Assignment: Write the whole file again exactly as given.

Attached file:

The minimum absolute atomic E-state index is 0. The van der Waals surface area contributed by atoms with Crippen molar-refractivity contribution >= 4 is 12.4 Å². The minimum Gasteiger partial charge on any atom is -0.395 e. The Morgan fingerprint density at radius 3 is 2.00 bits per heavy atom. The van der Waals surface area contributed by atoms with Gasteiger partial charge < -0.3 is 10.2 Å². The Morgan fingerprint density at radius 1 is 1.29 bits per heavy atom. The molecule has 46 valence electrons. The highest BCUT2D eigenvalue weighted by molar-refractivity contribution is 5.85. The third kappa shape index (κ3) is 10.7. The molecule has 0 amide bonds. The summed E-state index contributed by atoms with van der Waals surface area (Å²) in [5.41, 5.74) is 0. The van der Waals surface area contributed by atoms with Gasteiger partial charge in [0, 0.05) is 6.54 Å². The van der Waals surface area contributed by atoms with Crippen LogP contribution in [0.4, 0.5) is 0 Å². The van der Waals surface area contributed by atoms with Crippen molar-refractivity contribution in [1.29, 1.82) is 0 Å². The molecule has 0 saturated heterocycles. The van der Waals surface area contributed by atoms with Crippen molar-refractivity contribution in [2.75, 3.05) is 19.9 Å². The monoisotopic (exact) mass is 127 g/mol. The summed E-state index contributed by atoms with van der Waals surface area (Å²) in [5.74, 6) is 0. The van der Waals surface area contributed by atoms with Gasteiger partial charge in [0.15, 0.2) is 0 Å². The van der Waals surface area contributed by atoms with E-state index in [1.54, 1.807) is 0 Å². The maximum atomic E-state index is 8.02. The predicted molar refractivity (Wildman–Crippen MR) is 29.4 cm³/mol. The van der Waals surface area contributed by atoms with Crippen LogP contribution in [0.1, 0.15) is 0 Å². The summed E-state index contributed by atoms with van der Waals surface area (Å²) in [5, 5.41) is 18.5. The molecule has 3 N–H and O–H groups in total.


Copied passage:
The minimum absolute atomic E-state index is 0. The van der Waals surface area contributed by atoms with Crippen molar-refractivity contribution >= 4 is 12.4 Å². The minimum Gasteiger partial charge on any atom is -0.395 e. The Morgan fingerprint density at radius 3 is 2.00 bits per heavy atom. The van der Waals surface area contributed by atoms with Gasteiger partial charge < -0.3 is 10.2 Å². The Morgan fingerprint density at radius 1 is 1.29 bits per heavy atom. The molecule has 46 valence electrons. The highest BCUT2D eigenvalue weighted by molar-refractivity contribution is 5.85. The third kappa shape index (κ3) is 10.7. The molecule has 0 amide bonds. The summed E-state index contributed by atoms with van der Waals surface area (Å²) in [5.41, 5.74) is 0. The van der Waals surface area contributed by atoms with Gasteiger partial charge in [0, 0.05) is 6.54 Å². The van der Waals surface area contributed by atoms with Crippen LogP contribution in [0.4, 0.5) is 0 Å². The van der Waals surface area contributed by atoms with Crippen molar-refractivity contribution in [1.29, 1.82) is 0 Å². The molecule has 0 saturated heterocycles. The van der Waals surface area contributed by atoms with Crippen molar-refractivity contribution in [2.75, 3.05) is 19.9 Å². The monoisotopic (exact) mass is 127 g/mol. The summed E-state index contributed by atoms with van der Waals surface area (Å²) in [5.74, 6) is 0. The van der Waals surface area contributed by atoms with Gasteiger partial charge in [0.15, 0.2) is 0 Å². The van der Waals surface area contributed by atoms with E-state index in [1.54, 1.807) is 0 Å². The maximum atomic E-state index is 8.02. The predicted molar refractivity (Wildman–Crippen MR) is 29.4 cm³/mol. The van der Waals surface area contributed by atoms with Crippen LogP contribution in [0.1, 0.15) is 0 Å². The summed E-state index contributed by atoms with van der Waals surface area (Å²) in [5, 5.41) is 18.5. The molecule has 3 N–H and O–H groups in total.